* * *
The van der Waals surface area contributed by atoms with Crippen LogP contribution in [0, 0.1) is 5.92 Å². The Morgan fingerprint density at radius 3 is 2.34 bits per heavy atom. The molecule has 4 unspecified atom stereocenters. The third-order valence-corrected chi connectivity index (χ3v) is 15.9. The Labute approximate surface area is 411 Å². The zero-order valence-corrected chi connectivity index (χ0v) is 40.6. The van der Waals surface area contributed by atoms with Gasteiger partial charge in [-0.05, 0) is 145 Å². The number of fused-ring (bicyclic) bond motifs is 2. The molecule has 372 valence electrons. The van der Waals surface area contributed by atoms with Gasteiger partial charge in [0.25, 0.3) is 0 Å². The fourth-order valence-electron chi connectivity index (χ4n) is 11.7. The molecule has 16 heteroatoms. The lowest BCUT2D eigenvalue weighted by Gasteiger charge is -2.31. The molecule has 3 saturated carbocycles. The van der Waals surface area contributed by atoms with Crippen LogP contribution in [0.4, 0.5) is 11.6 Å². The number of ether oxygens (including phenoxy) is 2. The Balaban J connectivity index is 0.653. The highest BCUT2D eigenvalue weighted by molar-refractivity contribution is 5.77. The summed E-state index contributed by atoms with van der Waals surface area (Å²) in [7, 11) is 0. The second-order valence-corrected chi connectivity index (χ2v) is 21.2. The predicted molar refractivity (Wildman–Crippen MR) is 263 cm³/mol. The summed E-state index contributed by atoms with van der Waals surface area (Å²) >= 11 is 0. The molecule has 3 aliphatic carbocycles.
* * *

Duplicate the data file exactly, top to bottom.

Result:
The van der Waals surface area contributed by atoms with Crippen LogP contribution in [0, 0.1) is 5.92 Å². The Morgan fingerprint density at radius 3 is 2.34 bits per heavy atom. The molecule has 4 unspecified atom stereocenters. The third-order valence-corrected chi connectivity index (χ3v) is 15.9. The Labute approximate surface area is 411 Å². The zero-order valence-corrected chi connectivity index (χ0v) is 40.6. The van der Waals surface area contributed by atoms with Gasteiger partial charge in [-0.05, 0) is 145 Å². The number of fused-ring (bicyclic) bond motifs is 2. The molecule has 372 valence electrons. The van der Waals surface area contributed by atoms with Gasteiger partial charge in [0.25, 0.3) is 0 Å². The fourth-order valence-electron chi connectivity index (χ4n) is 11.7. The molecule has 16 heteroatoms. The lowest BCUT2D eigenvalue weighted by Gasteiger charge is -2.31. The molecule has 3 saturated carbocycles. The van der Waals surface area contributed by atoms with Crippen LogP contribution in [0.4, 0.5) is 11.6 Å². The number of ether oxygens (including phenoxy) is 2. The Balaban J connectivity index is 0.653. The highest BCUT2D eigenvalue weighted by molar-refractivity contribution is 5.77. The summed E-state index contributed by atoms with van der Waals surface area (Å²) in [7, 11) is 0. The second-order valence-corrected chi connectivity index (χ2v) is 21.2. The predicted molar refractivity (Wildman–Crippen MR) is 263 cm³/mol. The summed E-state index contributed by atoms with van der Waals surface area (Å²) >= 11 is 0. The molecule has 3 aliphatic carbocycles.